Insurance Adjuster

The stark reality is that insurance companies are businesses. Their highest priority is profit, not fairness. If you suffer an injury that generates a claim against an insurance policy, the insurance adjuster is your adversary, not your friend. And unfortunately, In all likelihood, the insurance adjuster is far more skilled at negotiating than you are; negotiating claims is what they do for a living.

Florida’s No-Fault Auto Insurance System

Florida’s No-Fault Auto Insurance System

Auto accident injuries generate a very large percentage of personal injury claims. Florida applies a “no-fault” auto insurance system to car accidents and other kinds of vehicle accidents (truck accidents, for example). 

Florida’s no-fault Personal Injury Protection (PIP) insurance covers 80% of medical expenses and 60% of lost earnings, up to a maximum of only $10,000 for basic coverage. That means if your injuries are not serious enough to exit Florida’s no-fault system, you must claim against your own PIP insurer, not the other driver’s liability insurance policy. Florida law applies specific standards to determine whether you may exit the “no-fault” system and file a third-party claim against an at-fault driver’s insurance policy.  

Third-Party Insurance Claims

If the accident was the other driver’s fault and your injuries are serious enough to exit Florida’s PIP system, you can make a third-party claim against the other driver’s insurance policy. The problem is that Florida usually does not require its drivers to purchase auto liability insurance. A successful third-party insurance claim is still possible if you are claiming against:

  • A driver who carries liability insurance even though Florida doesn’t require it;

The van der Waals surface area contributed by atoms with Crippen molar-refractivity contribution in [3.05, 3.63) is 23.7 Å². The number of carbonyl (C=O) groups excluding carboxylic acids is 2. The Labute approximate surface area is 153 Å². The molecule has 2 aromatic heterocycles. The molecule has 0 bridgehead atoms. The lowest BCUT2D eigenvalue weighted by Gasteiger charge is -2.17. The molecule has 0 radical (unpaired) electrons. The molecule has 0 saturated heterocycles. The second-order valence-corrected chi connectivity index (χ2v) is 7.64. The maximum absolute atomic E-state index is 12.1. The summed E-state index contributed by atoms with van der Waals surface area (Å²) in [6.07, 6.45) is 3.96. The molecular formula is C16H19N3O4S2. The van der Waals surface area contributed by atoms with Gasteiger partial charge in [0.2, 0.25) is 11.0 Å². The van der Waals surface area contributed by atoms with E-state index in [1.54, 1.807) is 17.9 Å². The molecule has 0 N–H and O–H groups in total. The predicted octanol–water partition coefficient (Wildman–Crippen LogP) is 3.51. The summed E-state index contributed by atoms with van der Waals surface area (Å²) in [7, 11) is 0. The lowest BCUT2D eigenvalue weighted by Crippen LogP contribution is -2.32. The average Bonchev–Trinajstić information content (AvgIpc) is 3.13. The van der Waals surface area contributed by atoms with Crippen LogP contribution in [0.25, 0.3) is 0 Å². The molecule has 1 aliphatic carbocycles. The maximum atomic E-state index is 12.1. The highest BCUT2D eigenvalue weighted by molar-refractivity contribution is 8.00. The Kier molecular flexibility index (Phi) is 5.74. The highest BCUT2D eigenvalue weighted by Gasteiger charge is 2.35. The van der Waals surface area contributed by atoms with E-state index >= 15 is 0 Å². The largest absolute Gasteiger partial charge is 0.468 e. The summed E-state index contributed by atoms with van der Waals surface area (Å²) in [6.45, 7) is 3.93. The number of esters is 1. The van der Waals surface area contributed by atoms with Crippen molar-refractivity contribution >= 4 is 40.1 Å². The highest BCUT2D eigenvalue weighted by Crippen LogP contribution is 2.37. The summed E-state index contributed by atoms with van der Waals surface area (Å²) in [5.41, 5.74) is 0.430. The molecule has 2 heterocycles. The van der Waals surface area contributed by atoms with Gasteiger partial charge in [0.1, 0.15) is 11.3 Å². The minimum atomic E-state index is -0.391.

• A vehicle registered as a taxi;
  • A commercial truck driver (who are required by law to be very well-insured);
  • An on-duty Uber or Lyft driver;
  • A commercial establishment for a slip and fall accident;
  • Your doctor in a medical malpractice lawsuit; or
  • Another type of accident in which the defendant carries liability insurance.

Your lawyer might help you find another defendant who carries a generous liability insurance policy. The defendant’s employer, for example, might bear liability (to be paid by business insurance) if the defendant was on duty at the time of the accident.

“Dirty Tricks” That Insurance Adjusters Like to Play

Following is only a small sample of the myriad of maneuvers that an insurance adjuster might use to deny or lower the value of your claim. 

Ignoring Important Aspects of Your Claim

If you suffer a serious injury, your health insurance company might pay some of your expenses with the expectation of reimbursement once you obtain compensation from your third-party claim. If the compensation you receive for medical bills fails to take this into consideration, you could end up without enough compensation to repay your health insurer.

Another aspect of your claim that insurance adjusters love to ignore is future losses. If you suffer a serious injury, for example, you may need continuing medical treatment years or even decades into the future. Likewise, if your accident renders you occupationally disabled, you might need compensation for lost wages until retirement age.